Carbondale woman turns 104
Glenwood Springs Post Independent
CARBONDALE — Vera Diemoz celebrated her 104th birthday Tuesday, making her one of the oldest residents of Garfield County — just behind Ida Toniolli, who turned 104 in January.
Diemoz maintains a cheerful and friendly disposition despite overcoming more than a century of challenges.
“Life is what you make it,” she said. “There’s a lot of things you can enjoy if you make up your mind to.”
Her parents, Joe and Aline Montover, came to the Roaring Fork Valley along with a host of other families from Valle d’Aosta on the Italian, French and Swiss border in 1908. They were greeted by her grandfather and great uncle, who paved the way in the late 1800s.
“Some of the men came over and found out that there was more work and more land than in Europe,” Diemoz said.
“How they did it is beyond me,” she added. “In those days, life was hard. Sometimes we had it really rough.”
As a teenager, she lost two of her younger sisters to diphtheria and scarlet fever.
“That really hurt us all,” she said.
Even better times brought challenges. The Old Snowmass ranch where Vera and most of her 11 siblings were born didn’t belong to her family, and they had to pay half of their income to the landowners.
“Sometimes you got a good price, sometimes you barely got anything,” Diemoz said. “We had what we had and we made the best of it.”
In the 1910s and ’20s, it was still a very remote and rural community.
“We used a horse and buggy to get to the store to buy groceries,” Diemoz said. The children had to trudge through the snow for miles to attend school, where the teacher would greet them with hot cocoa. Not everyone was so warm and welcoming, though.
“There were a few kids that spoke good English, and they used to make fun of us,” Diemoz said.
She particularly remembers one boy who used to pick on her and dip her hair in the inkwells. When she responded in kind, she got in trouble — but counted it worth it. Another time, her older brother confronted a boy about his own family’s immigrant status.
“That was the end of it,” Diemoz said. “After that, he was a real good friend.”
Her parents also put in the extra effort to be accepted as American citizens, a process which involved a court appearance and interview by a judge.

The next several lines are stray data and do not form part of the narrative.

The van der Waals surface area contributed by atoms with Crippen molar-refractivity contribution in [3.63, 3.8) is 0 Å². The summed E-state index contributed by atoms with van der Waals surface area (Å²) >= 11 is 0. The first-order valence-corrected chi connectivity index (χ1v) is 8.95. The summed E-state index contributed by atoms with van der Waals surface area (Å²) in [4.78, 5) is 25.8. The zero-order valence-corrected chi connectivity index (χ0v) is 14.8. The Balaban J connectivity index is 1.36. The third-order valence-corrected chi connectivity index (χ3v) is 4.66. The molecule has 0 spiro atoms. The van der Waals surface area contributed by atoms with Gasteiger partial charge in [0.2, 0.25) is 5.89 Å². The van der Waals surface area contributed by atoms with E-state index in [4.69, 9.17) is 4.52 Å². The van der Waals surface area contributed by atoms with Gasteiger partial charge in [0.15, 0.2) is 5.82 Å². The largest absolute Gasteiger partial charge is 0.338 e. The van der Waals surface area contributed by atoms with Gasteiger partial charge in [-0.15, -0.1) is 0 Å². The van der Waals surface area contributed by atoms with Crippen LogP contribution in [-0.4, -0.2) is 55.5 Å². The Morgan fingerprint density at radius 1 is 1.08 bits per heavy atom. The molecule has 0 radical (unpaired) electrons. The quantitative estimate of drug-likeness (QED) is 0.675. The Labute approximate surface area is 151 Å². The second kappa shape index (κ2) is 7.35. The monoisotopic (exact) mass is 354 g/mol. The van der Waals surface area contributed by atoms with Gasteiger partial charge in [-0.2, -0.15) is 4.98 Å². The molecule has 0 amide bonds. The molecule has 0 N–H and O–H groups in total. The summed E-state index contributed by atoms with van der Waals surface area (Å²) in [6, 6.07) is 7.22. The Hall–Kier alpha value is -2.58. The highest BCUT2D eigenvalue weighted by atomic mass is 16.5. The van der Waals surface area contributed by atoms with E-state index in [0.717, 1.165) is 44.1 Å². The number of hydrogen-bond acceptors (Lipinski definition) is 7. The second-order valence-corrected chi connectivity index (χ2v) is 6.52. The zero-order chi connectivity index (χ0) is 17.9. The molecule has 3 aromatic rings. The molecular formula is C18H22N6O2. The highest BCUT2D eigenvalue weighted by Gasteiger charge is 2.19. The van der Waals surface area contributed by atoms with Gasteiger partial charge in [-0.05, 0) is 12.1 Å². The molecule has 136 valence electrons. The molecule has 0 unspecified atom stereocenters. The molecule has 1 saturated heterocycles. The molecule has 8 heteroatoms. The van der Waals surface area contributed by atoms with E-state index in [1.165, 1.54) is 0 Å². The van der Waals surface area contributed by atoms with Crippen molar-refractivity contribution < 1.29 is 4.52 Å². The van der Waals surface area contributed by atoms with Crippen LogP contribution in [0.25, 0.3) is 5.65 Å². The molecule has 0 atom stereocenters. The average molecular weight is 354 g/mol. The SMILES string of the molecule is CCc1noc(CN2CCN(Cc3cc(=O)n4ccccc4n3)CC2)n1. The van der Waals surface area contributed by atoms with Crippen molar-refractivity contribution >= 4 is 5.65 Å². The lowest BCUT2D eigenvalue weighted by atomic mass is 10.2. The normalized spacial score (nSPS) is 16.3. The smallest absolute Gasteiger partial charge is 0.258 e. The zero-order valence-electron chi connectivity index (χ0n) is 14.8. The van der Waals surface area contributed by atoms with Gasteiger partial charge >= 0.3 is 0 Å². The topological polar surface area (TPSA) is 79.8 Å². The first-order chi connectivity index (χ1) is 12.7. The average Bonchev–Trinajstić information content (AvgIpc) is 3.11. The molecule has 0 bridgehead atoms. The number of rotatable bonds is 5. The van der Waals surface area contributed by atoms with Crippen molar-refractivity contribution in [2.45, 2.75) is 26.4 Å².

“You had to study hard,” Diemoz said. “My mother studied for two years.”
Diemoz grew up raising chicks and helping around the farm, and became as handy with a horse or tractor as any of the men. The family lived all around the valley — including on a ranch at the base of Mount Sopris that is now part of the Two Shoes property and in a small house that still stands in a park in River Valley Ranch — before finally buying the Pizzotti Ranch at the near end of Jerome Park.
That’s about the time she met Fred Diemoz at a barn dance. They married in 1930 and moved to Silt with her father-in-law and mother, who was beginning to struggle with her health.
The couple had only one son, Stanley, who served in the Korean War and went into business before he died suddenly of an apparent heart attack. After her husband and mother passed away as well, she moved into the Manor 2 apartments in Glenwood Springs in 1978 and got a job as a housekeeper at the Hotel Denver. After a few more years, she retired to crocheting and baby-sitting.
“After that, I just took life easy,” she said.
As she aged, Diemoz kept most of her eyesight, hearing and voice and is still able to walk using just a walker for assistance.
“I think I’m doing pretty good. I’m pretty proud of myself,” she said. “I never expected to live to be 100. I don’t feel like 100. I don’t feel any different than when I was a kid, except I have less energy.”
Over the summer, health concerns finally drove her to take a room at Heritage Park.
“They’ve been real nice to me,” she said.
It has given her a chance to make some new friends. Her remaining brothers, both in their 90s, planned to stop by for her birthday.
“A lot of people aren’t close to their families like they used to be,” she said. “People are living too fast today. I wish I could teach people about how I grew up. You planted seeds, and the seeds grew food.”
Her biggest message, though, is a broad one.
“If you’ll be my friend, I’ll be your friend. Everybody should try to get along,” she said. “There’s a lot of sadness, and life is very short.”
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